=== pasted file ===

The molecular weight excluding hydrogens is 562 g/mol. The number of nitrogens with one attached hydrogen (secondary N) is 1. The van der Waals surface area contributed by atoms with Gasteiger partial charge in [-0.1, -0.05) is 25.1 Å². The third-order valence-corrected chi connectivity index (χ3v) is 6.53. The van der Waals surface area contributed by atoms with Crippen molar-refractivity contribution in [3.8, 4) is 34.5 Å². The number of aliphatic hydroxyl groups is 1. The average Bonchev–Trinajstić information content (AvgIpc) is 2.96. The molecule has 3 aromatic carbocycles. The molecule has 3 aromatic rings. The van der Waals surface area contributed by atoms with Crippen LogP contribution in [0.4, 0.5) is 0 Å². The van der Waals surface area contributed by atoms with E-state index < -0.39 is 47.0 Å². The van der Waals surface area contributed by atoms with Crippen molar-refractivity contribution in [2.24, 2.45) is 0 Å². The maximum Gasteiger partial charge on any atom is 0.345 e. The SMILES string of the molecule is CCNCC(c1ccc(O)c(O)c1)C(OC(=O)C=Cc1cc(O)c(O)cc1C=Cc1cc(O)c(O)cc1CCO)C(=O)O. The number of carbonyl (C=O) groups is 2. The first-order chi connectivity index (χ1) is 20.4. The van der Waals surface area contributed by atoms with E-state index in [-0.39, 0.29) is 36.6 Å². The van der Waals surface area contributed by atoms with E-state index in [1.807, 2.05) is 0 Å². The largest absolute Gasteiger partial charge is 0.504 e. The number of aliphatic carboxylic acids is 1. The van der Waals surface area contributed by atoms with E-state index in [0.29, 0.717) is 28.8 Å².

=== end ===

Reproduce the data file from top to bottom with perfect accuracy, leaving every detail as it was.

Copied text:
The molecular weight excluding hydrogens is 562 g/mol. The number of nitrogens with one attached hydrogen (secondary N) is 1. The van der Waals surface area contributed by atoms with Gasteiger partial charge in [-0.1, -0.05) is 25.1 Å². The third-order valence-corrected chi connectivity index (χ3v) is 6.53. The van der Waals surface area contributed by atoms with Crippen molar-refractivity contribution in [3.8, 4) is 34.5 Å². The number of aliphatic hydroxyl groups is 1. The average Bonchev–Trinajstić information content (AvgIpc) is 2.96. The molecule has 3 aromatic carbocycles. The molecule has 3 aromatic rings. The van der Waals surface area contributed by atoms with Crippen LogP contribution in [0.4, 0.5) is 0 Å². The van der Waals surface area contributed by atoms with E-state index < -0.39 is 47.0 Å². The van der Waals surface area contributed by atoms with Crippen molar-refractivity contribution in [2.24, 2.45) is 0 Å². The maximum Gasteiger partial charge on any atom is 0.345 e. The SMILES string of the molecule is CCNCC(c1ccc(O)c(O)c1)C(OC(=O)C=Cc1cc(O)c(O)cc1C=Cc1cc(O)c(O)cc1CCO)C(=O)O. The number of carbonyl (C=O) groups is 2. The first-order chi connectivity index (χ1) is 20.4. The van der Waals surface area contributed by atoms with E-state index in [-0.39, 0.29) is 36.6 Å². The van der Waals surface area contributed by atoms with E-state index in [1.807, 2.05) is 0 Å². The largest absolute Gasteiger partial charge is 0.504 e. The number of aliphatic carboxylic acids is 1. The van der Waals surface area contributed by atoms with E-state index in [0.29, 0.717) is 28.8 Å².